Keeping girls involved in STEM education has a chicken-or-the-egg problem, but it’s one the tech industry can fix.
In a recent survey by Microsoft of 11,500 girls, six out of 10 said they’d be more drawn to a career in science, technology, engineering and math (STEM) if they knew men and women were already equally employed in the field.
These girls are onto something, and it’s a bit of a conundrum. While women account for half of the college-educated workforce, they are vastly underrepresented in science and engineering jobs, averaging about 29% of positions. The issue doesn’t stem from competency — girls slightly outperform boys on eighth-grade national exams that measure technology and engineering literacy.
How can the tech industry step up to the challenge and provide these girls with a better perception of what it’s like to be a working woman in a science and technology job? To give girls the ability to see themselves in STEM careers, companies can foster a consistent path to show them that tech is a place they belong.
Change the STEM stigma
When girls are younger, they perform alongside their young male peers in science and math classes, but around the age of 15, there appears to be a “STEM cliff,” with girls taking a different path as they get closer to college.
One of the root problems that causes this dropoff is the perception that it’s not “cool” to be into STEM. During the mid-teenage years, perceptions become very important to all young people, and social messages about STEM being for boys start to dig in deep.
The Microsoft study had a telling statistic. Girls’ interest in humanities also dropped off with STEM, but that area of study recovered after a few years. With a little encouragement and reinforcement, STEM could have the same fate.
Provide role models
Hollywood has come a long way in providing positive role models for women. Powerful movies like “Hidden Figures” have put a spotlight the true, little-known story of the black female employees at NASA who did the math that made John Glenn and Adam Shephard’s careers possible.
But these stories need to be consistently related to young girls through the people in their lives. Female role models and mentors can urge girls to stay engaged through the STEM cliff and serve as a real-world example of science and technology not being only for boys. While this won’t happen fast, it can still happen with great work-fostered programs.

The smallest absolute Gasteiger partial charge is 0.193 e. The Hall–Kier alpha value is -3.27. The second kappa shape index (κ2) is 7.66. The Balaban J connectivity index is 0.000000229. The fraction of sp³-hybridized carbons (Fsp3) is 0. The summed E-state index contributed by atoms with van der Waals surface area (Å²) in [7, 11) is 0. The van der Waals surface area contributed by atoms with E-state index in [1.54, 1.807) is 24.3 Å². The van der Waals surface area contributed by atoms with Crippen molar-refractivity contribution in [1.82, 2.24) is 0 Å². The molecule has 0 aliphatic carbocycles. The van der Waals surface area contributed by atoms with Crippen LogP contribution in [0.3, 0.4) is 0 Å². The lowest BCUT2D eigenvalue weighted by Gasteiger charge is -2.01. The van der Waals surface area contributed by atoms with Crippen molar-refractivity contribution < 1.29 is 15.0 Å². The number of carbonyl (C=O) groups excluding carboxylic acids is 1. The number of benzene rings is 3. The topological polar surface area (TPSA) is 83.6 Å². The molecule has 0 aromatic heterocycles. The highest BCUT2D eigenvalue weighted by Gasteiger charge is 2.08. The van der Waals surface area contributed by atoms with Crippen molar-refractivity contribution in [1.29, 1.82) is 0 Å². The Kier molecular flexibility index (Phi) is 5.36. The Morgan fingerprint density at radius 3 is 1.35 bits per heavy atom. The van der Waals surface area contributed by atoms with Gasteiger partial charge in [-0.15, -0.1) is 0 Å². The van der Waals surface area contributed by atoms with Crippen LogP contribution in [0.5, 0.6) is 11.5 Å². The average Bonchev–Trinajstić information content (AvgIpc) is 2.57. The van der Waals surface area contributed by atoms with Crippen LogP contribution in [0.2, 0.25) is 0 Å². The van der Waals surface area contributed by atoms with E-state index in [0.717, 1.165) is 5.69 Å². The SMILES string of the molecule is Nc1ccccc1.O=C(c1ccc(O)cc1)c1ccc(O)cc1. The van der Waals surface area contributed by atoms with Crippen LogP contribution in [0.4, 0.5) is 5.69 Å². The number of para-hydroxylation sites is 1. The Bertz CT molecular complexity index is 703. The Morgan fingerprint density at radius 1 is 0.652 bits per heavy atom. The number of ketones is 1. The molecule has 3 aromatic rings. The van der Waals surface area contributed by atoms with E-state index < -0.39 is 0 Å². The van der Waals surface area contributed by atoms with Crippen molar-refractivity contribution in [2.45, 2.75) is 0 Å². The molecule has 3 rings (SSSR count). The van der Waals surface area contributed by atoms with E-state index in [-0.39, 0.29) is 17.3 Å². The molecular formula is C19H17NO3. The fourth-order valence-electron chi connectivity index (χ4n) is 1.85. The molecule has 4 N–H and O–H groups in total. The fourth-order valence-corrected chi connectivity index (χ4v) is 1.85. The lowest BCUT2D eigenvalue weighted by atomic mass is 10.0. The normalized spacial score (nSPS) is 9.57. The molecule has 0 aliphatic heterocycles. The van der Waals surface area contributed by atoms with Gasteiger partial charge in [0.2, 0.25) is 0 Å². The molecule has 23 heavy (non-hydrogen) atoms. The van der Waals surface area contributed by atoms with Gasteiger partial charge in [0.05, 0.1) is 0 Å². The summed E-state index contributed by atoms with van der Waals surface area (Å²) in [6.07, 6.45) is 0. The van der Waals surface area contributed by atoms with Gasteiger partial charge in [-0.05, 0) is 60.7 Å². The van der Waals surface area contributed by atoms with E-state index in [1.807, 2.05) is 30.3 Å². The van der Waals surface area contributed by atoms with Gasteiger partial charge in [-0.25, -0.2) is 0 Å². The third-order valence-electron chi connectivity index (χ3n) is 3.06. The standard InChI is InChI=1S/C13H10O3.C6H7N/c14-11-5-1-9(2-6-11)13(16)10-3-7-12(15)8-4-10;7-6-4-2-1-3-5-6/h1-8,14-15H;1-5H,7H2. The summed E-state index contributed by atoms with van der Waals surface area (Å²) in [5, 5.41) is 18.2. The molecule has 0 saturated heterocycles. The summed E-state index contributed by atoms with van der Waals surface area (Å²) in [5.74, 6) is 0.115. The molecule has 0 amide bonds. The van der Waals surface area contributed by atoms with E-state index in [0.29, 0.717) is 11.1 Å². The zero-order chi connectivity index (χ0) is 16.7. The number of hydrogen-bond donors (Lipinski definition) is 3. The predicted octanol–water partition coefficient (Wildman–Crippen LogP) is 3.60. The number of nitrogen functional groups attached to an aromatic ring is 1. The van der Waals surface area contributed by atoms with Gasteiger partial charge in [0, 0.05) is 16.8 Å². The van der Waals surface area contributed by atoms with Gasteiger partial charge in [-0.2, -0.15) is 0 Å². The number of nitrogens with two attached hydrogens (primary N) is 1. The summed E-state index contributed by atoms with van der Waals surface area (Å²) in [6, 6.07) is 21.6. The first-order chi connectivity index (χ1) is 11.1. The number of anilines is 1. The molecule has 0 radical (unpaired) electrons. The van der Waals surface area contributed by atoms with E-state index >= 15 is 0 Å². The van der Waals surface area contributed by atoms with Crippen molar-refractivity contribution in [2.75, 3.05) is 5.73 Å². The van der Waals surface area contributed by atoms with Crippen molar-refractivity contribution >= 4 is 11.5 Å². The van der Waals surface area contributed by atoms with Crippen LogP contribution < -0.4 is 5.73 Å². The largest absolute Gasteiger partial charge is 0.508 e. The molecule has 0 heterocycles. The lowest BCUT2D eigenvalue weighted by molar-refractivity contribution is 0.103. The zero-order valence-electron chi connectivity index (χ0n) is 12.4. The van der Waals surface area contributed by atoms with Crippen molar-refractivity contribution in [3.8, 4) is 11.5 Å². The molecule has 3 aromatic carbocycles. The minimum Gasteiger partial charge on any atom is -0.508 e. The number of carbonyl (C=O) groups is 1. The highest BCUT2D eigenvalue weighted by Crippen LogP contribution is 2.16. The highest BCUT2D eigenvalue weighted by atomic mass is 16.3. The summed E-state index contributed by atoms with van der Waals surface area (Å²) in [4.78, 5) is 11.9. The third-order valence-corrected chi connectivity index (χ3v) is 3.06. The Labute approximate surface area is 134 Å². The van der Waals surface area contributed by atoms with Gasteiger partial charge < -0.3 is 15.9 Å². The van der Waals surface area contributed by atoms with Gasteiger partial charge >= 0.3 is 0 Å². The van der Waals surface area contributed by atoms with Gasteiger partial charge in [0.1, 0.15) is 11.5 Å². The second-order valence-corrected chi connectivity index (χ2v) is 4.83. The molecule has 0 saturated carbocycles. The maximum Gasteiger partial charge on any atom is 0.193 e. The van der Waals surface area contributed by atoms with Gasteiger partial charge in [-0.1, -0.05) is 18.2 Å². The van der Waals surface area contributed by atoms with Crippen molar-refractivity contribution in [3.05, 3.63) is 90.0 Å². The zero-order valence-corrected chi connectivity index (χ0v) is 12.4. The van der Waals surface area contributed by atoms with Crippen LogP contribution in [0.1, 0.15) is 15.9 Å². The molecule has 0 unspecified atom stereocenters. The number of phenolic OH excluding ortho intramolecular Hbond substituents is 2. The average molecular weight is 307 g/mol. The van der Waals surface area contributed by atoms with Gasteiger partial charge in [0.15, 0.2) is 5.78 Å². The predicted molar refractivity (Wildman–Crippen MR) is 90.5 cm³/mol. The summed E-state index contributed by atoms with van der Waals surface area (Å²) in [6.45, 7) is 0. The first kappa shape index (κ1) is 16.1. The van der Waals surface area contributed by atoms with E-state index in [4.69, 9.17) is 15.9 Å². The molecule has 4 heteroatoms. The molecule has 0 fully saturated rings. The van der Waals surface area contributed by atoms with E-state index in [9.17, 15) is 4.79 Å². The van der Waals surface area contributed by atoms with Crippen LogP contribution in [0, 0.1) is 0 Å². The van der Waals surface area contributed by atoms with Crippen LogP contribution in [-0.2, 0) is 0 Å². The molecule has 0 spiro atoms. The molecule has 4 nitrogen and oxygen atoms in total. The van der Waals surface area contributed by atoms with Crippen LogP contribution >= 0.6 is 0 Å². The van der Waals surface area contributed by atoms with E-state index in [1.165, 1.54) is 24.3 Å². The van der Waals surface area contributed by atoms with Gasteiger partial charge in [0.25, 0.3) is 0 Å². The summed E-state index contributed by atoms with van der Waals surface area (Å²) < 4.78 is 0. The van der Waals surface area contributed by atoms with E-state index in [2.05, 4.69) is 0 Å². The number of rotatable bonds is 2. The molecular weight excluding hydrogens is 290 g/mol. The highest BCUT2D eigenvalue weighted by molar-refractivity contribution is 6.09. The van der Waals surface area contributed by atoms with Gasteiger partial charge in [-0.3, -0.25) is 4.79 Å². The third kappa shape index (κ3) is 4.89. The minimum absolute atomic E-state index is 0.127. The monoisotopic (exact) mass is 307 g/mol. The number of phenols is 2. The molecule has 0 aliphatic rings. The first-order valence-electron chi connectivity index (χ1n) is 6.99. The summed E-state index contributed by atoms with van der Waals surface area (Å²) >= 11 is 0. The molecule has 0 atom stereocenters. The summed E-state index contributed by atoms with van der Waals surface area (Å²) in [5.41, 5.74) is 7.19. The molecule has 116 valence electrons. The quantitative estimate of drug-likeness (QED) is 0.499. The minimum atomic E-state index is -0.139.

>See also: Insider: Women in tech
Create an authentic company culture
Yes, every Silicon Valley company touts its culture — but that doesn’t mean it’s one that’s inclusive to women. To get to the place where young girls see a 50-50 gender split at tech companies, diversity needs to be part not only part of the hiring process, but the DNA of the company.
If a prospective employee sees a career page that is full of men, that is a red flag. If that is your company, then make an explicit statement that you are actively working on improving diversity.
Throughout the interview process companies should send a clear message that they offer a flexible work environment, often critical for women who still do the majority of work at home. They should be upfront about their raise and pay structure, an area where even Google has been found guilty of employing an “extreme, systemic” wage gap.
Silicon Valley has given the industry numerous examples of what not to do. A company that cares about giving girls in STEM a shot should use those instances to guide them in the opposite direction.
What women and other minorities in the tech industry really want is best stated in an article by Leigha Mitchell on Code Like a Girl, “I should forget that I’m a minority, but be supported when I remember.”
>See also: Women in IT Awards 2017: winners revealed
Keep reinforcing it: girls belong in STEM
The key to guiding these qualified young girls from their early competence and interest in STEM into careers is based on reinforcement.
The tech community needs to foster young woman through destigmatizing women in tech, providing role models and then giving them a career where they truly feel they belong.
Women are half of the bright minds in this world, and if companies are going to address the 17% growth imminent in STEM, the key will be hiring for diversity. But that diverse workforce won’t be there to help unless companies spread the message right now that STEM is a place where girls can thrive.
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